In order to purify the Ser/Thr phosphoprotein, a PhosphoProtein Purification Kit (Qiagen no. 37101) was used, according to manufacturer's instructions. A certain volume of lysates that contained 2.5 mg of total protein was taken, and the protein concentration was adjusted to 0.1 mg/ml. Finally, 30 μl of concentrated protein was used for the western blot .
Cells were fixed in 1% paraformaldehyde overnight at 4°C, and 1% wt/vol gelatine in PB collected cells were transferred to EP tubes, resuspended in 12% gelatin after centrifugation, allowed to stand at 37°C for 5 minutes, and centrifuged again at 4°C for 20 minutes. Then, the cut, sliced and reserved cells were incubated with the primary antibody overnight at 4°C, colloidal-gold-labeled with protein A, and uranium-dyed. After drying, the dried tablets are observed by transmission electron microscopy [46, 47].
CWR22RV1 cells and PC3 cells were transfected with or without the myc-ubiquitin constructs encoded in the indicated plasmids, and treated with 5 uM of MG132 for 12 hours. At 48 hours after transfection, these cells were harvested and sonicated in ubiquitination-lysis buffer with 250 ng/ml of ubiquitin-aldehyde. Then, western blot analysis was performed to evaluate the protein degradation.
Cell cycle assay
After allowing these cells to adhere for 12 hours, these cells were trypsinized. Then, these cells were gently collected using PBS. After centrifugation, these cells were resuspended in 75% alcohol, fixed at 4°C for 24 hours, washed with PBS, and stained with propidium iodide (PI) at 37°C for 30 minutes. Flow cytometry was performed to detect the cell cycle.
Tumor xenograft analysis
Next, 5-6 weeks old male NOD/SCID nude mice (average body weight: 20-25 g) were injected with 100 ul of Matrigel (BD Biosciences) plus 1×106 PC3 cells in the left axilla, and the underground nodules were observed after 4 weeks of injection. The tumor size was measured using a caliper. Then, mice were sacrificed after 8 weeks, photographed, the final weight of the tumor was weighed, and the standard subcutaneous nodules were 0.5 cm.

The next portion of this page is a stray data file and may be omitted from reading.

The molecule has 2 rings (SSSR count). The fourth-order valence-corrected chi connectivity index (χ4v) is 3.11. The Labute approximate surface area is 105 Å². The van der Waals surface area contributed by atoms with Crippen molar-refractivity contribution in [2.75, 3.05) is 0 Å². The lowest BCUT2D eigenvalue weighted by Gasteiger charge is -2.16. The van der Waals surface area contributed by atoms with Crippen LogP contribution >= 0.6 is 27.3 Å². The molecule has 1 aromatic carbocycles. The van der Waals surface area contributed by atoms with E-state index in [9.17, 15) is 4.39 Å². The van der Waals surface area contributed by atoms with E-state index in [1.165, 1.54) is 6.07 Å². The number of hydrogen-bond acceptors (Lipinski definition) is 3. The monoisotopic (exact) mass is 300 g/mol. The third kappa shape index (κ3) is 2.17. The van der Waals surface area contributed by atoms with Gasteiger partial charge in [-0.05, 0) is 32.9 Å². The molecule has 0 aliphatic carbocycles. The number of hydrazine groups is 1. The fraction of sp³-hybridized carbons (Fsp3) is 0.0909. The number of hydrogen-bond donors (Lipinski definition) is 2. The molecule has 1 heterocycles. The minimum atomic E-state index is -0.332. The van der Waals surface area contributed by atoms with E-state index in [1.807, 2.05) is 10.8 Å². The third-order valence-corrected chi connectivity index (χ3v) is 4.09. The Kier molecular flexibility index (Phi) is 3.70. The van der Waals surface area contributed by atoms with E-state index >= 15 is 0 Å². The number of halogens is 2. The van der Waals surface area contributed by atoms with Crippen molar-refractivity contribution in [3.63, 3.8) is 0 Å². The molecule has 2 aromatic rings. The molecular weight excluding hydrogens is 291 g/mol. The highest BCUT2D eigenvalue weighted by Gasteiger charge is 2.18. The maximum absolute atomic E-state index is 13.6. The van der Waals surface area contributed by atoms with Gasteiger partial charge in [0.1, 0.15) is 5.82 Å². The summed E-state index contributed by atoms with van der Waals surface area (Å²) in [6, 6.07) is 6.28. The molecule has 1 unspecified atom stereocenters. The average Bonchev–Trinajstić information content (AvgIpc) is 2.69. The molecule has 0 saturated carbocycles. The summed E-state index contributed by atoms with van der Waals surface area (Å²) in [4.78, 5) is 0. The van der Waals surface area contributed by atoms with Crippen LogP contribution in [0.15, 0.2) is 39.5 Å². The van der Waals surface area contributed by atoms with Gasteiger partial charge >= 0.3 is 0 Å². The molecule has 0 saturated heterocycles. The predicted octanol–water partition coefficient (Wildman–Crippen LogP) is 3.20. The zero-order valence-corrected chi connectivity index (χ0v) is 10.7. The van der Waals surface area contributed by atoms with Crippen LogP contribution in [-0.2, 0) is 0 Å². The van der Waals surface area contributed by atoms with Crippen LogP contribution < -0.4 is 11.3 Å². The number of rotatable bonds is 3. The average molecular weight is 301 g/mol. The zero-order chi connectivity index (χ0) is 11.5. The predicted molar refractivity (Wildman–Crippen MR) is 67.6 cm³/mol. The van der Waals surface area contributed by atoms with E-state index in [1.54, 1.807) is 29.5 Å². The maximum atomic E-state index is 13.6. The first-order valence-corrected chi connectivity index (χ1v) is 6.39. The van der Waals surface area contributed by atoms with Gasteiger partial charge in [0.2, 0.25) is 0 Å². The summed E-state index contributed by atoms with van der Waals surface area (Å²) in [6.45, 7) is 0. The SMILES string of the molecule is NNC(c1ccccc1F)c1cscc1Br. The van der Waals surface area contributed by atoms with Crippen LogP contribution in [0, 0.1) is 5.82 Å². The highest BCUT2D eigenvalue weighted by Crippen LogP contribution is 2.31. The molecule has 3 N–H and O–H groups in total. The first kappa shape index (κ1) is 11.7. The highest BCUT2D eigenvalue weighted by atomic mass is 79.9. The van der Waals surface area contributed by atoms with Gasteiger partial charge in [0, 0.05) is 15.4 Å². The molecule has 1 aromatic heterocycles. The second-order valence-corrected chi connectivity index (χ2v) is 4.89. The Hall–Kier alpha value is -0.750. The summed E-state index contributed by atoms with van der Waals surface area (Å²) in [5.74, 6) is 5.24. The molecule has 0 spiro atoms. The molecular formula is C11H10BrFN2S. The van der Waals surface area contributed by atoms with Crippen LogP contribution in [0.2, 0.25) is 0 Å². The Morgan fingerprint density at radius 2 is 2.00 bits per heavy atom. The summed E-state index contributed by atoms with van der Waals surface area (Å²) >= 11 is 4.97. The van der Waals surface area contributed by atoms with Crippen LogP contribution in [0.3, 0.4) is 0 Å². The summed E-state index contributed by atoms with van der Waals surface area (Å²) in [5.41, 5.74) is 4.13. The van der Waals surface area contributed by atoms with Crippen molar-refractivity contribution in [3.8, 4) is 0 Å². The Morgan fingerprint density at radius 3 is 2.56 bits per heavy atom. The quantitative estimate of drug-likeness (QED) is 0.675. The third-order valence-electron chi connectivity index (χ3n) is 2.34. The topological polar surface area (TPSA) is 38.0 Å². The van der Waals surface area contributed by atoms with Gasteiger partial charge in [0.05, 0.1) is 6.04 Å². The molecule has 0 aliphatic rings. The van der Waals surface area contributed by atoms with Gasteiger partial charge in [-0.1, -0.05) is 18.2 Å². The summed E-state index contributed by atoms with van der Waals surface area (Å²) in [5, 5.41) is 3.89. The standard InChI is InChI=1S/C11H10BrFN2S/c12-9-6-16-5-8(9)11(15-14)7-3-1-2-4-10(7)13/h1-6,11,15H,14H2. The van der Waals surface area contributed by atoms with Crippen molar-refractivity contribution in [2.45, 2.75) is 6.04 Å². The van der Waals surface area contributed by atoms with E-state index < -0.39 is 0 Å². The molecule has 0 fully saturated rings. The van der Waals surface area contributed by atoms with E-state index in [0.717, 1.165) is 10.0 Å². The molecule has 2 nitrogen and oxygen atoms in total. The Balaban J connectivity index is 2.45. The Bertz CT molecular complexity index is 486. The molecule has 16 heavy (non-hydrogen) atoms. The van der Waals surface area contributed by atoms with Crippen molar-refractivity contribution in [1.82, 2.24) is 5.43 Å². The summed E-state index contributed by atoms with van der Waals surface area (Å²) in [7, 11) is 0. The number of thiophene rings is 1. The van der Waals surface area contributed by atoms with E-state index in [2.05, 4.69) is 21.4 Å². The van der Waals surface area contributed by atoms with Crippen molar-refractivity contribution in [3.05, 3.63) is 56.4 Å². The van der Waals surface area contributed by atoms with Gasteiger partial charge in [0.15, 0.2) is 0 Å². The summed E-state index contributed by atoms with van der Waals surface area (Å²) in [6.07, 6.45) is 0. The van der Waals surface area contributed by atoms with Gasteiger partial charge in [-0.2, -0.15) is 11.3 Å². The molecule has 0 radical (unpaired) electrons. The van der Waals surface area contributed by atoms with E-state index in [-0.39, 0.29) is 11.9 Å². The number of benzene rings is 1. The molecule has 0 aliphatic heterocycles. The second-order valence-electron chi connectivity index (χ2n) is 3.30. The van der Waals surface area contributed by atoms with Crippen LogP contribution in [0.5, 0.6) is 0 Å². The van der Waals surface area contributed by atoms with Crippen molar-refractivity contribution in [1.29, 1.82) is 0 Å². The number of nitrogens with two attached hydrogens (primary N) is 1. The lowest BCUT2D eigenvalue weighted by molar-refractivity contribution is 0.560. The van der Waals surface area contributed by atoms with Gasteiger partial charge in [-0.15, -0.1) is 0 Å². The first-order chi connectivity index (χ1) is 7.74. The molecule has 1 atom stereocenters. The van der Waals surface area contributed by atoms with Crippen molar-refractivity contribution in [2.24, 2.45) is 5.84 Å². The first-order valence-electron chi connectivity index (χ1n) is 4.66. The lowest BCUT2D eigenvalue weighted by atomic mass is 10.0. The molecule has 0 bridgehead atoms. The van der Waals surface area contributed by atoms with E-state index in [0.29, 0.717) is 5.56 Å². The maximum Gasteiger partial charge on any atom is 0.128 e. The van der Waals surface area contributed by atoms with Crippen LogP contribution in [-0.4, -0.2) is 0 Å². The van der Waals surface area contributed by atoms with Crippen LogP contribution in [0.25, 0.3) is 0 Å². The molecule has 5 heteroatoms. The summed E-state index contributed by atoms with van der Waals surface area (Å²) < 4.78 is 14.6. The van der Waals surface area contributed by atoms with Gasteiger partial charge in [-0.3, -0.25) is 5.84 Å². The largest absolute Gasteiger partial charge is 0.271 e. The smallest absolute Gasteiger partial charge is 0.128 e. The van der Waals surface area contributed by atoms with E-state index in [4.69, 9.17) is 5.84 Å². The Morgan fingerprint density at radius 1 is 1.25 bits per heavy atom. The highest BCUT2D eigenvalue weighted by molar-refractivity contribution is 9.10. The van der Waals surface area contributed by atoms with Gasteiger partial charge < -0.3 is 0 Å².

Immunohistochemistry and patient tissues
Prostate cancer tissue chips were purchased from Shanghai SuperChip Biotech Co. Ltd. These chips were stained with the Dako Liquid 3,3′-diaminobenzidine tetrahydrochloride (DAB) + Substrate Chromogen system, and counterstained withhematoxylin. The immunohistochemical staining of paraffin-embedded tumor tissues was performed using the appropriate primary and secondary antibodies, and the ABC Elite immunoperoxidase kit, according to manufacturer's instructions. The H-score (histological score) was used to evaluate the staining results. The prostate cancer tissue specimens collected between 2018 and 2019 were obtained from the Department of Urology of the First Affiliated Hospital of China Medical University. All tissues were collected at the time of surgical resection and immediately stored in liquid nitrogen until protein extraction for western blot. The patient clinical characteristics were collected and recorded. The work described in the present study was carried out in accordance to The Code of Ethics of the World Medical Association (Declaration of Helsinki).
The GraphPad Prism software was used for the statistical analysis. Student's t-test and one-way analysis of variance were performed to determine the statistical significance among values in the in vitro experiments. The data derived from the immunostaining analysis of human prostate tissue specimens were analyzed using paired t-test. P<0.05 was considered statistically significant, and P<0.01, P<0.001 and P<0.0001 were considered highly significant.
PAK6 is associated with the mitochondrial inner membrane
In order to investigate the role of PAK6 in prostate cancer cells, the effect of PAK6 on the subcellular structure of prostate cancer cell CWR22RV1 was initially observed using transmission electron microscopy. The results revealed that the number of mitochondria significantly increased (Figure 1A, P=0.0245) when PAK6 was ectopically expressed in CWR22RV1 cells. In order to further investigate the correlation between PAK6 and the mitochondria of prostate cancer cells, CWR22RV1 and PC3 cells were used as a model system in the subsequent studies. By extracting mitochondrial proteins from CWR22RV1 and PC3, the results revealed that PAK6 protein was expressed in the mitochondria (Figure 1B). The confocal laser scanning microscopy revealed that PAK6 co-localized with COX IV protein which is a mitochondrial inner membrane marker (Figure 1C). In order to further explore the specific localization of PAK6 in the mitochondria, PAK6 was indirectly labeled with 10 nm of colloidal gold by immunoelectron microscopy. The results revealed that PAK6 was mainly located in the mitochondrial inner membrane (Figure 1D). The above data indicates that PAK6 increases the number of cellular mitochondria and localizes to the mitochondrial inner membrane.
PAK6 is associated with the mitochondrial inner membrane. (A) Cells that stably expressed the Flag vector and Flag-PAK6 were collected and stained. The representative images obtained by the electron microscope are shown. The data are presented as a histogram of the mean ± standard error of the mean (SEM) of five independent cells (Student's t-test). (B) PAK6 is expressed in the mitochondria. The extracted mitochondrial proteins, and the western blot analysis of mitochondria and other cellular components are shown. (C) The co-localization of endogenous PAK6 (red), COX IV (green), and the nuclei (DAPI blue). The merged images with the nucleus are shown, as indicated. Original magnification: ×40. (D) Immunogold labeling of a cryosection of prostate cancer cell CWR22RV1 for PAK6 (10 nm gold). Original magnification: ×60,000.(Click on the image to enlarge.)
PAK6 promotes the ubiquitination degradation of SIRT4